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This eBook from the Gutenberg Project consists of approximately 139 pages of information about Sakoontala or the Lost Ring.

BOTH CONSTABLES.

Go in, master, by all means; and may you find favour in the
King’s sight.

[Exit SUPERINTENDENT.  FIRST CONSTABLE.

[After an interval.

I say, Januka, the Superintendent is a long time away.

SECOND CONSTABLE.

Aye, aye; kings are not to be got at so easily.  Folks must bide the proper opportunity.

FIRST CONSTABLE.

Januka, my fingers itch to strike the first blow at this royal victim here.  We must kill him with all the honours, you know.  I long to begin binding the flowers round his head[88].

[Pretends to strike a blow at the FISHERMAN.

FISHERMAN.

Your Honour surely will not put an innocent man to a cruel death.

SECOND CONSTABLE.

There’s our Superintendent at last, I declare.  See! he is coming towards us with a paper in his hand.  We shall soon know the King’s command; so prepare, my fine fellow, either to become food for the vultures, or to make acquaintance with some hungry cur.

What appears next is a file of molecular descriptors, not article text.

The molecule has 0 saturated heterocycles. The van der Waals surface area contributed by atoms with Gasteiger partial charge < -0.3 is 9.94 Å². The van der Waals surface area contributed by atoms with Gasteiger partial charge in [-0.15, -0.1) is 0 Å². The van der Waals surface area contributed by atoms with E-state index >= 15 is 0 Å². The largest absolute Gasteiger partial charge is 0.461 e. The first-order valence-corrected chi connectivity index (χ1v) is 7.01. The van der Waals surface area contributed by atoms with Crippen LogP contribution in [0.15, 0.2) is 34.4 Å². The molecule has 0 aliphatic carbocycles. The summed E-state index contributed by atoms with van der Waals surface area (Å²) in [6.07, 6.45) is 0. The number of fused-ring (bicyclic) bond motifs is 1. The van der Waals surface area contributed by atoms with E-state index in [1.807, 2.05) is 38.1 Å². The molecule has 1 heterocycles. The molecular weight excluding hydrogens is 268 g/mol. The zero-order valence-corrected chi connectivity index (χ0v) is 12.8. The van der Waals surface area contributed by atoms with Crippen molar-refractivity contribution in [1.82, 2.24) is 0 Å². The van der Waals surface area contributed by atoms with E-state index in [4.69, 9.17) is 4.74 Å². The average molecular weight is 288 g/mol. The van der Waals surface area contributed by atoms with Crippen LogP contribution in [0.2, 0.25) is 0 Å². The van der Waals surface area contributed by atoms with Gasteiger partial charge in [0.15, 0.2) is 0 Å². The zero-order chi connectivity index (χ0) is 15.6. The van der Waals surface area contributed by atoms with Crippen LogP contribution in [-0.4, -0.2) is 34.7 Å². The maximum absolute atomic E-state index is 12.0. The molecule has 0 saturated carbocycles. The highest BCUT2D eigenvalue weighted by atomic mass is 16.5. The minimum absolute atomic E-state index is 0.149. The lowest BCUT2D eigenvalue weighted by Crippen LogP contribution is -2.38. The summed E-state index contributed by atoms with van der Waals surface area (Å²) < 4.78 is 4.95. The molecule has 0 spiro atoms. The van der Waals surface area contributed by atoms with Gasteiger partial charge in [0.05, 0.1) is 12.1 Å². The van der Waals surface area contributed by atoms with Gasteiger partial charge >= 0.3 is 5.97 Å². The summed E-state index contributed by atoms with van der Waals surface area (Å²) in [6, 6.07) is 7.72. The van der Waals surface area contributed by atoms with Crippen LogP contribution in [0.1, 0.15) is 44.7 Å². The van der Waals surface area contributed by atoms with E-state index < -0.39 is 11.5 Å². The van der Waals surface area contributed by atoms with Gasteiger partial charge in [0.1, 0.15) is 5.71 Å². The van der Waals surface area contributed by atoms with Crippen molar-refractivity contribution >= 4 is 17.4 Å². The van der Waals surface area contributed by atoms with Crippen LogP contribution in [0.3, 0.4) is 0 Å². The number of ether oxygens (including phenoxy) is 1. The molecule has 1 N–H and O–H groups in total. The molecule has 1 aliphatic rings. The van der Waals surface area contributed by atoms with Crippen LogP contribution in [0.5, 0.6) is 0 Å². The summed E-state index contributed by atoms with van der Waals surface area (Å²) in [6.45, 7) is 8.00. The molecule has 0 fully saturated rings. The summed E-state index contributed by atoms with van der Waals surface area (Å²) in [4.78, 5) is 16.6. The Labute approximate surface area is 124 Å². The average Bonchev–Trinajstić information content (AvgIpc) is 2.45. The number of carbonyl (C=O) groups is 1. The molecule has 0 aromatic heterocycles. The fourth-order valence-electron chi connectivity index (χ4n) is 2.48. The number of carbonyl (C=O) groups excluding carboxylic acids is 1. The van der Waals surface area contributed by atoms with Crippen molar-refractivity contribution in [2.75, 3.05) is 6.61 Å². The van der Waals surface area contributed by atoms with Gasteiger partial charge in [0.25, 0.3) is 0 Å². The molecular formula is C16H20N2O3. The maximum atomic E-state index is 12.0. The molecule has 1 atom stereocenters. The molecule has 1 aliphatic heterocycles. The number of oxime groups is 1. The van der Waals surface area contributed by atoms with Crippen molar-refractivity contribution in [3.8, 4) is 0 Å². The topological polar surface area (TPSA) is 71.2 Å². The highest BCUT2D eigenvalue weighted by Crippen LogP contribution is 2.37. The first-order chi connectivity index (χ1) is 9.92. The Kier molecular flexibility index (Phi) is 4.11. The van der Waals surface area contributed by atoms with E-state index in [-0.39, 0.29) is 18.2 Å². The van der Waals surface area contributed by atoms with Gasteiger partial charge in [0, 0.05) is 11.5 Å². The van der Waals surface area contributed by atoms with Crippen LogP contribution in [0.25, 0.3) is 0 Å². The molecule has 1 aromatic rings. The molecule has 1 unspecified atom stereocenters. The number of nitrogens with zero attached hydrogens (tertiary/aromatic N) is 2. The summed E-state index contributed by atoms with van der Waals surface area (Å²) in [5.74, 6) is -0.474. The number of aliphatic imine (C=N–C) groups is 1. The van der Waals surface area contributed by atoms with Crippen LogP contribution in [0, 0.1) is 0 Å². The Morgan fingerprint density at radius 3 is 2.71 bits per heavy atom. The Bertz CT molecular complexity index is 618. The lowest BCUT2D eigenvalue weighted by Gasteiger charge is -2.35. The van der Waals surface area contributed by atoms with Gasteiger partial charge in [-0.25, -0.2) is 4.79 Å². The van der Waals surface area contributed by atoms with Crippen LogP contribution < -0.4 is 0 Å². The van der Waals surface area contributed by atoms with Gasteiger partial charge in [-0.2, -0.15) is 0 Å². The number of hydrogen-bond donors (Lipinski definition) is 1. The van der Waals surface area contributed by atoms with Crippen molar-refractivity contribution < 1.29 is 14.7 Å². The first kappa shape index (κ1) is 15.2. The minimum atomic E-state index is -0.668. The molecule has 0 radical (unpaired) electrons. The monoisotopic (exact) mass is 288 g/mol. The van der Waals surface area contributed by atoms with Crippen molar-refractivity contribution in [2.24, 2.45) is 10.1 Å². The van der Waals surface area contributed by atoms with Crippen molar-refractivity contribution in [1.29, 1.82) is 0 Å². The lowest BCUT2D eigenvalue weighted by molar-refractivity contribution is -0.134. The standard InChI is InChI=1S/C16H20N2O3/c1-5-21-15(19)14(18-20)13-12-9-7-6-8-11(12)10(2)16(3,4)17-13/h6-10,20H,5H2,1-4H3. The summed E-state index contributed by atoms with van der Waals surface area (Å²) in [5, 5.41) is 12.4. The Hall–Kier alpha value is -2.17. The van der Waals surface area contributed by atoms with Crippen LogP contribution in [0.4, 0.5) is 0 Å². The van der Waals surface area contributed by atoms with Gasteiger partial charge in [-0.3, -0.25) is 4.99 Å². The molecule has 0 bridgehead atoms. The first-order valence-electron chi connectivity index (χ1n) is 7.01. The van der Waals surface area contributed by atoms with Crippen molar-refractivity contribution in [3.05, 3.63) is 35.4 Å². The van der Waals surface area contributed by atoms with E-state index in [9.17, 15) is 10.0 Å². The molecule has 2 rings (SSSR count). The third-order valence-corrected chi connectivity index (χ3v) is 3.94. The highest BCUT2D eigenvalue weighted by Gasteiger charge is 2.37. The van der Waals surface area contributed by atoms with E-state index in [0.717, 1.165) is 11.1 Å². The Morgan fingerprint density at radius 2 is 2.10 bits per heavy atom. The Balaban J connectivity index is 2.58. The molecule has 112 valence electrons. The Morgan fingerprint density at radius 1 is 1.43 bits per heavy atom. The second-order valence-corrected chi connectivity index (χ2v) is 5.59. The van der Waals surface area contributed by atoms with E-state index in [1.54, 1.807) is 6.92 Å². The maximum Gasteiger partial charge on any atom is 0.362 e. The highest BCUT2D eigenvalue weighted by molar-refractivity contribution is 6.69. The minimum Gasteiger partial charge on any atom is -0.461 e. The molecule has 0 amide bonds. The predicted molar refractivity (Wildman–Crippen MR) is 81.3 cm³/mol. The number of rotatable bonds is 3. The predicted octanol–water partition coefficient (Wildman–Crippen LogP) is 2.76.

SUPERINTENDENT.

[Entering.

Ho, there, Suchaka! set the fisherman at liberty, I tell you.  His story about the ring is all correct.  SUCHAKA.

Oh! very good, Sir; as you please.

SECOND CONSTABLE.

The fellow had one foot in hell, and now here he is in the land of the living.

[Releases him.

FISHERMAN.

[Bowing to the SUPERINTENDENT.

Now, master, what think you of my way of getting a livelihood?

SUPERINTENDENT.

Here, my good man, the King desired me to present you with this purse.  It contains a sum of money equal to the full value of the ring.

[Gives him the money.

FISHERMAN.

[Taking it and bowing.

His Majesty does me too great honour.

SUCHAKA.

You may well say so.  He might as well have taken you from the gallows to seat you on his state elephant.

JANUKA.

Master, the King must value the ring very highly, or he would never have sent such a sum of money to this ragamuffin.

SUPERINTENDENT.

I don’t think he prizes it as a costly jewel so much as a memorial of some person he tenderly loves.  The moment it was shown to him he became much agitated, though in general he conceals his feelings.  SUCHAKA.

Then you must have done a great service—­

JANUKA.

Yes, to this husband of a fish-wife.

[Looks enviously at the FISHERMAN.

FISHERMAN.

Here’s half the money for you, my masters.  It will serve to purchase the flowers you spoke of, if not to buy me your good-will.

JANUKA.

Well, now, that’s just as it should be.

SUPERINTENDENT.

My good fisherman, you are an excellent fellow, and I begin to feel quite a regard for you.  Let us seal our first friendship over a glass of good liquor.  Come along to the next wine-shop, and we’ll drink your health.

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